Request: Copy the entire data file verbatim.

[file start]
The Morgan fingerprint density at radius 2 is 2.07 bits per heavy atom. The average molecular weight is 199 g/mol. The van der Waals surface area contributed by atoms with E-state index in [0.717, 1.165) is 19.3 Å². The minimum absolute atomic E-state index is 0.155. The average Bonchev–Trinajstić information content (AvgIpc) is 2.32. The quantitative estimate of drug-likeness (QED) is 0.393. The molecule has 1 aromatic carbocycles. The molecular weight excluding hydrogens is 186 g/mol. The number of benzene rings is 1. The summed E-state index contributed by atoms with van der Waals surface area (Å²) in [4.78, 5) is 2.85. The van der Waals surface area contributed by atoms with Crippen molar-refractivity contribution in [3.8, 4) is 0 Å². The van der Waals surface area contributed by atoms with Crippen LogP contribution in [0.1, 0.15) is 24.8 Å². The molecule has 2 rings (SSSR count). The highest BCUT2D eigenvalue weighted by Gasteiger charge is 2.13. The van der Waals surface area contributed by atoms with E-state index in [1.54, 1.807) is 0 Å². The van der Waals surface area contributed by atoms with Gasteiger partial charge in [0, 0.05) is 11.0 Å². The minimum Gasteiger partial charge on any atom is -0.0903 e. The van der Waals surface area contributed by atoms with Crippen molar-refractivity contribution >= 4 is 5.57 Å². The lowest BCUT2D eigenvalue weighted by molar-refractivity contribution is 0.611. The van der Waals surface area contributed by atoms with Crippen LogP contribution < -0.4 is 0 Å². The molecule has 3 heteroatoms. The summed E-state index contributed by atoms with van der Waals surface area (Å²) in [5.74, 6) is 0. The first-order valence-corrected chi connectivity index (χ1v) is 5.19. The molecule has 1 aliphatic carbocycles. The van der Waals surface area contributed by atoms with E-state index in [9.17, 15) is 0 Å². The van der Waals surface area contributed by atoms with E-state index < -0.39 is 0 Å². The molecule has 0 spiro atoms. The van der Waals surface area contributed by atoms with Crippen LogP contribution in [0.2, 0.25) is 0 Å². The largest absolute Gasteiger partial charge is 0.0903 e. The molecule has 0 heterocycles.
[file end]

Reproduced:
The Morgan fingerprint density at radius 2 is 2.07 bits per heavy atom. The average molecular weight is 199 g/mol. The van der Waals surface area contributed by atoms with E-state index in [0.717, 1.165) is 19.3 Å². The minimum absolute atomic E-state index is 0.155. The average Bonchev–Trinajstić information content (AvgIpc) is 2.32. The quantitative estimate of drug-likeness (QED) is 0.393. The molecule has 1 aromatic carbocycles. The molecular weight excluding hydrogens is 186 g/mol. The number of benzene rings is 1. The summed E-state index contributed by atoms with van der Waals surface area (Å²) in [4.78, 5) is 2.85. The van der Waals surface area contributed by atoms with Crippen molar-refractivity contribution in [3.8, 4) is 0 Å². The van der Waals surface area contributed by atoms with Crippen LogP contribution in [0.1, 0.15) is 24.8 Å². The molecule has 2 rings (SSSR count). The highest BCUT2D eigenvalue weighted by Gasteiger charge is 2.13. The van der Waals surface area contributed by atoms with E-state index in [1.54, 1.807) is 0 Å². The van der Waals surface area contributed by atoms with Gasteiger partial charge in [0, 0.05) is 11.0 Å². The minimum Gasteiger partial charge on any atom is -0.0903 e. The van der Waals surface area contributed by atoms with Crippen molar-refractivity contribution >= 4 is 5.57 Å². The lowest BCUT2D eigenvalue weighted by molar-refractivity contribution is 0.611. The van der Waals surface area contributed by atoms with Crippen LogP contribution < -0.4 is 0 Å². The molecule has 3 heteroatoms. The summed E-state index contributed by atoms with van der Waals surface area (Å²) in [5.74, 6) is 0. The first-order valence-corrected chi connectivity index (χ1v) is 5.19. The molecule has 1 aliphatic carbocycles. The van der Waals surface area contributed by atoms with E-state index in [9.17, 15) is 0 Å². The van der Waals surface area contributed by atoms with E-state index < -0.39 is 0 Å². The molecule has 0 spiro atoms. The van der Waals surface area contributed by atoms with Crippen LogP contribution in [0.2, 0.25) is 0 Å². The largest absolute Gasteiger partial charge is 0.0903 e. The molecule has 0 heterocycles.